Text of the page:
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Parents Guide for
The Avengers (2012) More at IMDbPro »

The content of this page was created directly by users and has not been screened or verified by IMDb staff.
Since the beliefs that parents want to instill in their children can vary greatly, we ask that, instead of adding your personal opinions about what is right or wrong in a film, you use this feature to help parents make informed viewing decisions by describing the facts of relevant scenes in the title for each one of the different categories: Sex and Nudity, Violence and Gore, Profanity, Alcohol/Drugs/Smoking, and Frightening/Intense Scenes.
Visit our Parents Guide Help to learn more

Sex & Nudity


Black Widow and Pepper Pots, especially, are dressed in tight, sometimes low-cut clothing. Stark and Potts (his assistant/love interest) kiss, and Pepper appears to whisper something suggestive in his ear. Tony tells her, "Call your mom. Can you bunk over?" A joke is made about a "performance issue."

After the Hulk turns back into Banner, we see him sitting in a debris field, sans clothes. He pulls pants on after someone observes that he's "buck-ass nude." (We see his legs and torso.)

Violence & Gore


In the final battle, purple alien blood sprays in brief shots as aliens are violently attacked.

We see people get punched, kicked, thrown, bashed, smashed, kneed, stabbed, shot (with arrows, bullets and ray guns) and vaporized. There are multiple massive fight scenes, and the climactic battle seems to last for about 45 minutes. We see cars crash and spaceships smash into buildings. There are explosions galore.

When we're introduced to Black Widow, she's tied to a chair for the purpose of being interrogated by a Russian general and his goons. A man slaps her across the face, and the general walks toward a table filled with instruments of torture. He says she'll need to deliver a message to someone, then he picks up a pair of pliers and says, "You may have to write it down," suggesting he plans to pull out her tongue. Black Widow promptly turns the tables, beating up and knocking out the majority of her interrogators (mostly while still tied to her chair). She leaves the general dangling over a pit with his leg bound by a chain.

Loki stabs, slices and obliterates a number of scientists and security guards. While we see no blood, the confrontation feels harsher than many of its superhero showdown peers. And it's nothing compared to what happens when Loki crashes a swanky German party, tosses a bigwig down on what appears to be an ancient altar and jams a frightening-looking instrument into his face. (We see the man writhe and hear him scream.) Loki grins maniacally as the torture progressesspurred on by the horrified panic of the onlookers.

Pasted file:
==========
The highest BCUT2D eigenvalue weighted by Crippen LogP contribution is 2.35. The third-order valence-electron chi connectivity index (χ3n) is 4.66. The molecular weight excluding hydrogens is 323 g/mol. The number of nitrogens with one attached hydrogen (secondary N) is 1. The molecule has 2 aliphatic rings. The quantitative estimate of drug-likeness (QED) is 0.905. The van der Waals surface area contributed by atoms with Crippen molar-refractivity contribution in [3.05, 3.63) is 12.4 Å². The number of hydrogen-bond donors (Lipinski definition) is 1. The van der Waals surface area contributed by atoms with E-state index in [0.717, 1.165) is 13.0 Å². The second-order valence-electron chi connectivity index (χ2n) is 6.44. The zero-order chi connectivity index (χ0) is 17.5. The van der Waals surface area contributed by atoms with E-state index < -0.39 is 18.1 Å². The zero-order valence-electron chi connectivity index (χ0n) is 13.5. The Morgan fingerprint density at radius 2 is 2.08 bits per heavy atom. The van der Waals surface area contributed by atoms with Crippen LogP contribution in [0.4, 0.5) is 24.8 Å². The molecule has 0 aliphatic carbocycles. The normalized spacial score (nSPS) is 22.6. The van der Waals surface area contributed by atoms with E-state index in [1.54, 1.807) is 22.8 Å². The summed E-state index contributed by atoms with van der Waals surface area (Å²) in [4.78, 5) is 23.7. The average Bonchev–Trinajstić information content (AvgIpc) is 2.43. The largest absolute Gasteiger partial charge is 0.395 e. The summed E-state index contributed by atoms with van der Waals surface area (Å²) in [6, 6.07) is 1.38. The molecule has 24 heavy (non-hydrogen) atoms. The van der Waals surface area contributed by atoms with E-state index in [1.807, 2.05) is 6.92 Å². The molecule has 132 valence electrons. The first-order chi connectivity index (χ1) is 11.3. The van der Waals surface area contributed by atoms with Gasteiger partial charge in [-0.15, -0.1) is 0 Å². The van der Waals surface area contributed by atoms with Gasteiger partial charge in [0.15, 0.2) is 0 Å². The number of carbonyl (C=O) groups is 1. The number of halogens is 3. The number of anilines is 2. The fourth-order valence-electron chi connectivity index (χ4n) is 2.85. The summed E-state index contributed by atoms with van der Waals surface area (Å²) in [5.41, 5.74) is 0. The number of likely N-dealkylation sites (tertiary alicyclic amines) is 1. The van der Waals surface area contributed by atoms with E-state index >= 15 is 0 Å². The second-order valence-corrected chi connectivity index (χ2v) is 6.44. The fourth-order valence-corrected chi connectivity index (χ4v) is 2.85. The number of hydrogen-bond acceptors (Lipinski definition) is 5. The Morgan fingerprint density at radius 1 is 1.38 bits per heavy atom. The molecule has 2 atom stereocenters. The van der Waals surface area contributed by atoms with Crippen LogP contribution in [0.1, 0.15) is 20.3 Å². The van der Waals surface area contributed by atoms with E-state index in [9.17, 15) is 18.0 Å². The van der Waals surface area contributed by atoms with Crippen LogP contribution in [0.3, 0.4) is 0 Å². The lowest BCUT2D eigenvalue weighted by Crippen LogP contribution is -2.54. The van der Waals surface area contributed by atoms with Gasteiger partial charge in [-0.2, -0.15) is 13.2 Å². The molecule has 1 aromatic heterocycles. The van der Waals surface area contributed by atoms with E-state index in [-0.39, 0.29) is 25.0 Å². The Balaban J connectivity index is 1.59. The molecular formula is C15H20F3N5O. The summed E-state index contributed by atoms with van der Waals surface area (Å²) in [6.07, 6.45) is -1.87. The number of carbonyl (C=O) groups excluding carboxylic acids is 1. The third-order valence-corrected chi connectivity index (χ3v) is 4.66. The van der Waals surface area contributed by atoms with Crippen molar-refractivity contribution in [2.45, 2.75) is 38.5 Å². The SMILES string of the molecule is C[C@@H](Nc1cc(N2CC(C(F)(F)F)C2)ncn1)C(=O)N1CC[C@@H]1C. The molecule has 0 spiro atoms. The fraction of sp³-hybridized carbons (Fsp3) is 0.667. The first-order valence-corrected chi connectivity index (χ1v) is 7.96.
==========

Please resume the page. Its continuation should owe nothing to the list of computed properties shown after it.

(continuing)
We learn later that Loki's killed 80 people in two days. And he threatens to do so much more than that to so many more people. When he stabs one man in the back, we see the blade protrude from his victim's chest with blood on the edges.

We learn that Bruce Banner tried to kill himself. He shot himself in the mouth, he says, but "the other guy" (the Hulk) spit the bullet out.



There are five or six uses each of "Hell" and "Damn," and one or two each of "Ass," "Piss," "Bitch" and "Bastard." Loki hurls out the British anatomical vulgarity "quim" as a sexist putdown. God's name is thoughtlessly interjected a couple of times in the form of "oh my god."


Tony and Pepper sip champagne, and Tony offers Loki a drink before pouring himself a glass of whiskey. Tony asks Bruce if he stays under control with the help of "a huge bag of weed."


There are several prolonged and intense action sequences, but they're not shot in an overtly horrific or graphic way, and there are also many comedic moments throughout the film that lighten the tension.

A man, who is known to transform into a dangerous monster when emotionally excited, suddenly yells and slams his hands on a table as if he is losing his temper and about to change, momentarily frightening an agent sent to talk to him.

A villain is shown terrorizing guests at a party, gouging a man's eye out with a device on a table like an altar (not graphic) and forcing all those present to kneel before him; the eye-gouging is very startling and this villain's mental state (which is significantly unhinged throughout the film, suggestive of mental illness) may be upsetting or frightening on its own.

A villain in a prison cell surrounded by a glass wall attempts to unsettle a female operative sent to interrogate him in a manner that culminates with him slamming on the glass with his fist, screaming at her, threatening to hurt and kill her, and insulting her (she is driven to tears by this). However, that response turns out to be a ruse to trick the villain into revealing his plans.

A man transforms into a large green monster (he is seen convulsing and is making loud noises, which is mildly disturbing) and then chases a woman and suddenly appears from nowhere in the dark and roars loudly (viewers may jump).

A superhero intercepts a nuclear missile headed for Manhattan, forces it into a portal leading to an alien base, and agrees to call his girlfriend (implying that he understands he might die); however, the call fails and he stares at the exploding alien base while falling back through the portal (he is unconscious as he plummets toward the earth but he is saved before hitting the ground and is revealed to be alive and unharmed).

An alien tells his master that to challenge humans is to court death.

Total: 26/50

It should be okay for 10-11+

Page last updated by alptunca001, 2 weeks ago
Top 5 Contributors: stephencerchiari, johnnyparker, matt72707, scifinerdforlife4434, marks662

Rated PG-13 for intense sequences of sci-fi violence and action throughout, and a mild drug reference

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